K-State Research and Extension News
August 02, 2013
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Risk & Profit Conference Early Registration Deadline Coming Up


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Grain Markets and Renewable Fuel Standards Topic of Keynote Address
 

MANHATTAN, Kan. – Aug. 15 is the early registration deadline for Kansas State University’s annual Risk & Profit Conference, which will be Aug. 21-22 at the K-State Alumni Center in Manhattan.  

University of Illinois professor of agricultural economics, Scott Irwin, will give the keynote address, “Grain Markets and the RFS (Renewable Fuel Standards): All Eyes on the EPA.”

Northwest Kansas farmer, Terry Kastens, who is a K-State emeritus professor of agricultural economics, will present “A Conversation with a Kansas Producer” after the Wednesday evening meal.

Conference participants will be able to attend eight of the 20 breakout sessions, which include:

  • Short-dated corn and soybean options;
  • Inefficient Commodity and Equity Markets and Why Most Economists Drive Dodge Neons;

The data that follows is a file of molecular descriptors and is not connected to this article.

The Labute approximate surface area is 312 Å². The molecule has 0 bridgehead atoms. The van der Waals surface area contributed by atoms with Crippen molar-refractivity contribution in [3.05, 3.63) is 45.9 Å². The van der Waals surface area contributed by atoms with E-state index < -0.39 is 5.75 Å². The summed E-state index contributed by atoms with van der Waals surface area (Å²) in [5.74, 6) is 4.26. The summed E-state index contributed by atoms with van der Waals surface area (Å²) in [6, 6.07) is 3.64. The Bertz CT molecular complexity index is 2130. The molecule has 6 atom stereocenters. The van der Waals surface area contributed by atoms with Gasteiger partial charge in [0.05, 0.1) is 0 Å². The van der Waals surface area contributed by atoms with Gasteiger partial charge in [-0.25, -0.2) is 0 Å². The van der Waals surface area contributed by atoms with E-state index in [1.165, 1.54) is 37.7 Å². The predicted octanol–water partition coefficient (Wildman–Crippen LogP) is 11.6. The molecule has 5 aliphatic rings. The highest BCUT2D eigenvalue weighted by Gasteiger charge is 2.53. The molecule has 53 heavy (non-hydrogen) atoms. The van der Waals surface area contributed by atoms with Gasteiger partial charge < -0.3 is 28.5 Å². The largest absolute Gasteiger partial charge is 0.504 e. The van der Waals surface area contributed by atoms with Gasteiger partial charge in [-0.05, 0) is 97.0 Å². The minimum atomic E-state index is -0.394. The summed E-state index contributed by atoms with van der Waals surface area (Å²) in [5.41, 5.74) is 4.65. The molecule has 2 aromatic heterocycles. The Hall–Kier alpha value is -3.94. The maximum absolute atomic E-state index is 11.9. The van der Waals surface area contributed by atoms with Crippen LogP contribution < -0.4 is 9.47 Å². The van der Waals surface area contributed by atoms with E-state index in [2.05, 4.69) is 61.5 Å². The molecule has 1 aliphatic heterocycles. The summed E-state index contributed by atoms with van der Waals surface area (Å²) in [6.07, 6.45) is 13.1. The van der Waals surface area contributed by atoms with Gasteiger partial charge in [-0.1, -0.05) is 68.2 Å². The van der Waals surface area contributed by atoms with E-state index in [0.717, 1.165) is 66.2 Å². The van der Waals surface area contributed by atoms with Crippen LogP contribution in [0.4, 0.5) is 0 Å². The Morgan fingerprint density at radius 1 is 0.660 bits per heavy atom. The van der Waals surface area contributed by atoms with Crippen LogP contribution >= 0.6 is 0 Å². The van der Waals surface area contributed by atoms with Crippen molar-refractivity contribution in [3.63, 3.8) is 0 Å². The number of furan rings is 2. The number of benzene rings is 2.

• The Farm Bill and Crop Insurance;
  • Tackling Big Issues in the U.S. Cattle Industry: An Interactive Clicker Session;
  • Strategic Risk Management;
  • Are the Most Profitable Farms Consistently the Most Profitable?;
  • There is More to an Estate Plan Than a Will or Trust; and
  • Rural Grocery Initiative.

The fee for the full conference is $210 per person if paid by Aug. 15, and $230 after that date. The rate for a second person from the same farm or business is $190 for the full conference (by Aug. 15). The fee includes access to all sessions, four meals, a CD of all conference proceedings and parking. Partial conference rates are available for those who can only attend one day.

More information, including online registration, is available at Kansas State University’s annual Risk & Profit Conference. Information also is available by contacting Llewelyn at rvl@k-state.edu or 785-532-1504.

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K-State Research and Extension is a short name for the Kansas State University Agricultural Experiment Station and Cooperative Extension Service, a program designed to generate and distribute useful knowledge for the well-being of Kansans. Supported by county, state, federal and private funds, the program has county Extension offices, experiment fields, area Extension offices and regional research centers statewide. Its headquarters is on the K-State campus, Manhattan.

Story by: Mary Lou Peter
mlpeter@ksu.edu
K-State Research & Extension News

Rich Llewelyn – 785-532-1504 or rvl@ksu.edu